As a region with a mix of urban and rural that provides opportunities for learning, Washington County has been selected for the initial year of this 3-year project.  In subsequent years, PROJECT EMPLOY will expand to two other regions of the state.  We are currently seeking interested Washington County school districts that wish to learn with us and are willing to commit staff resources. Participating school personnel would be expected to attend an initial meeting (late August / early September), a one-day training with other professionals on Statewide In-service Day (October), six hours of training with participating students/families (November), and monthly Project meetings (December-June). In lieu of an April meeting, Project Employ will sponsor an Employment Resource Fair where students can learn about summer internships and schools will have the opportunity to share information about their programs. Teams will have access to additional technical assistance as needed and will be expected to provide data on students’ progress.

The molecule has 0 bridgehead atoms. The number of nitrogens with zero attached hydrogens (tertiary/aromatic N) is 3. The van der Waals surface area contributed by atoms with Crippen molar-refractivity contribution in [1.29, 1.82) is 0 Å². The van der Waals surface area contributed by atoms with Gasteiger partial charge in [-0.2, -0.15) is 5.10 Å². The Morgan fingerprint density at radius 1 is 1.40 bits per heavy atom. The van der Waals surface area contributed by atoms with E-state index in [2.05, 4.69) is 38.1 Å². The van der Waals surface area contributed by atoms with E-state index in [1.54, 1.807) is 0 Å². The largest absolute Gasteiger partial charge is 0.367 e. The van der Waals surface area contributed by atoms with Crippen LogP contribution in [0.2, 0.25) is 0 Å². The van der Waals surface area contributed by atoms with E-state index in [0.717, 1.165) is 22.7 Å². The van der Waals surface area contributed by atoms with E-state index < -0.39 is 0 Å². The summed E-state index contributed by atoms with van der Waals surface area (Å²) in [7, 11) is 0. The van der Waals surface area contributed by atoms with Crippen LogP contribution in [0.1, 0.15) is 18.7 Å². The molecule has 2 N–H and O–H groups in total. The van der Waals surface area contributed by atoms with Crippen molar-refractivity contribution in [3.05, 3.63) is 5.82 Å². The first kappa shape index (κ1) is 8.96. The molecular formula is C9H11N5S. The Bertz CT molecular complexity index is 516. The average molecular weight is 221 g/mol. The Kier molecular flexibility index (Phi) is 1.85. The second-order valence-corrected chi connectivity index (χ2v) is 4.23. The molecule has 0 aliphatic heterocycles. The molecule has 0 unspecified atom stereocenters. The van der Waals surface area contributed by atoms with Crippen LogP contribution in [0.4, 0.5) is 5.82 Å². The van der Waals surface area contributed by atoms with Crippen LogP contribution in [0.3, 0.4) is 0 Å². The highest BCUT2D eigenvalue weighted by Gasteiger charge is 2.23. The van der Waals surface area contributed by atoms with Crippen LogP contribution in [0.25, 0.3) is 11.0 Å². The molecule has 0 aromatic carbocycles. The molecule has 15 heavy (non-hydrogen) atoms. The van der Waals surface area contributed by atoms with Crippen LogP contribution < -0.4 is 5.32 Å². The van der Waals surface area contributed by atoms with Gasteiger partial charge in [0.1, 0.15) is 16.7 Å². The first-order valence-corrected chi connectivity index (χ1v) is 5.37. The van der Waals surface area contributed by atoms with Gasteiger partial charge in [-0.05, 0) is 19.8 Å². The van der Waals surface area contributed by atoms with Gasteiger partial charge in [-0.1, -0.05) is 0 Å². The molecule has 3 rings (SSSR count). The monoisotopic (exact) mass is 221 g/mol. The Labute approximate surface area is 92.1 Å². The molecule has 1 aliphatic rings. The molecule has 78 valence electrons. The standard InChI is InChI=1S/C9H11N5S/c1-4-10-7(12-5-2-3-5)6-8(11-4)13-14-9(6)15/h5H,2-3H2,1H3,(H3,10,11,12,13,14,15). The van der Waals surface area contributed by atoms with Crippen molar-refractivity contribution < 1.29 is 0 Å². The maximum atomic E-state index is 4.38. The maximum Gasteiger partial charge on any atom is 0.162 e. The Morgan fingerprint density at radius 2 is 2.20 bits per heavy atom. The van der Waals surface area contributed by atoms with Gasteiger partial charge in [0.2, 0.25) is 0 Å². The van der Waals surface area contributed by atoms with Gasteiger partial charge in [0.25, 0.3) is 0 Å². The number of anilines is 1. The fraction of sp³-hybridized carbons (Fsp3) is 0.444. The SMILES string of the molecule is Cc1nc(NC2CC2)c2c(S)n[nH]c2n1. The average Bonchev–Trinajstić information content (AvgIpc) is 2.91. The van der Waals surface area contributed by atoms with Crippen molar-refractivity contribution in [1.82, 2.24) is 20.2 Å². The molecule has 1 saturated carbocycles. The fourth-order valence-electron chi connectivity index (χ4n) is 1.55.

By supporting and mentoring all members of the students’ teams, the expectation is that by age 21, students will be employed in community jobs. For ages 16-20, it is expected that students will participate in appropriate vocational activities and work experiences during the school year and in jobs or paid internships during the summers.

Please join us in supporting students’ transitions to work.  If interested, please contact Tara Asai, The Arc of Oregon: or at (503) 706-3273.

Free Tax Preparation and Financial Health Services through CASH Oregon

CASH Oregon is a community-based nonprofit organization committed to improving the financial health of working individuals and families. We provide free tax preparation for Clackamas, Washington, and Multnomah counties in partnership with AARP Tax-Aide. CASH Oregon seeks to help low-income families and individuals in the tri-county area from every community and background. Through aggressive Earned Income Tax Credit outreach and free tax preparation with AARP Tax-Aide and financial advocacy, we provide families and individuals with the tools and resources to begin building solid financial futures.